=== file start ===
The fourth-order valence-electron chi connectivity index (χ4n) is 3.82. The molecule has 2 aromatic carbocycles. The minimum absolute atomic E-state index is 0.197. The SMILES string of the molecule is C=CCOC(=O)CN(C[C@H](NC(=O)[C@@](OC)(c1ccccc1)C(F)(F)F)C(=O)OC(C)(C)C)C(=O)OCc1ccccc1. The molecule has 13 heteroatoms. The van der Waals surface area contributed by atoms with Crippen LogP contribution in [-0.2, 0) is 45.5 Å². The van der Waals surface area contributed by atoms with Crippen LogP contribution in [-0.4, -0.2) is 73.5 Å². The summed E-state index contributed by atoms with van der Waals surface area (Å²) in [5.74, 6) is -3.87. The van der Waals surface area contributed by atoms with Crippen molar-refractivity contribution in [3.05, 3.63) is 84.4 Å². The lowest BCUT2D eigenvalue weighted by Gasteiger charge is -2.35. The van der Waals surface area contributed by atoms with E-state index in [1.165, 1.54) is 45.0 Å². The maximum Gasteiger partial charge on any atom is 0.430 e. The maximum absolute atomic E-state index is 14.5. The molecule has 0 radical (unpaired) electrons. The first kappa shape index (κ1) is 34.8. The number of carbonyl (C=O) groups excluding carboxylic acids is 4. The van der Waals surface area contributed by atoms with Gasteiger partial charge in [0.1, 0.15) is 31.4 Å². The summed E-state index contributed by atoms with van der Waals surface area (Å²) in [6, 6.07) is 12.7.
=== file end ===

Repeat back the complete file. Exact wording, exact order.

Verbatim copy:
The fourth-order valence-electron chi connectivity index (χ4n) is 3.82. The molecule has 2 aromatic carbocycles. The minimum absolute atomic E-state index is 0.197. The SMILES string of the molecule is C=CCOC(=O)CN(C[C@H](NC(=O)[C@@](OC)(c1ccccc1)C(F)(F)F)C(=O)OC(C)(C)C)C(=O)OCc1ccccc1. The molecule has 13 heteroatoms. The van der Waals surface area contributed by atoms with Crippen LogP contribution in [-0.2, 0) is 45.5 Å². The van der Waals surface area contributed by atoms with Crippen LogP contribution in [-0.4, -0.2) is 73.5 Å². The summed E-state index contributed by atoms with van der Waals surface area (Å²) in [5.74, 6) is -3.87. The van der Waals surface area contributed by atoms with Crippen molar-refractivity contribution in [3.05, 3.63) is 84.4 Å². The lowest BCUT2D eigenvalue weighted by Gasteiger charge is -2.35. The van der Waals surface area contributed by atoms with E-state index in [1.165, 1.54) is 45.0 Å². The maximum Gasteiger partial charge on any atom is 0.430 e. The maximum absolute atomic E-state index is 14.5. The molecule has 0 radical (unpaired) electrons. The first kappa shape index (κ1) is 34.8. The number of carbonyl (C=O) groups excluding carboxylic acids is 4. The van der Waals surface area contributed by atoms with Gasteiger partial charge in [0.1, 0.15) is 31.4 Å². The summed E-state index contributed by atoms with van der Waals surface area (Å²) in [6, 6.07) is 12.7.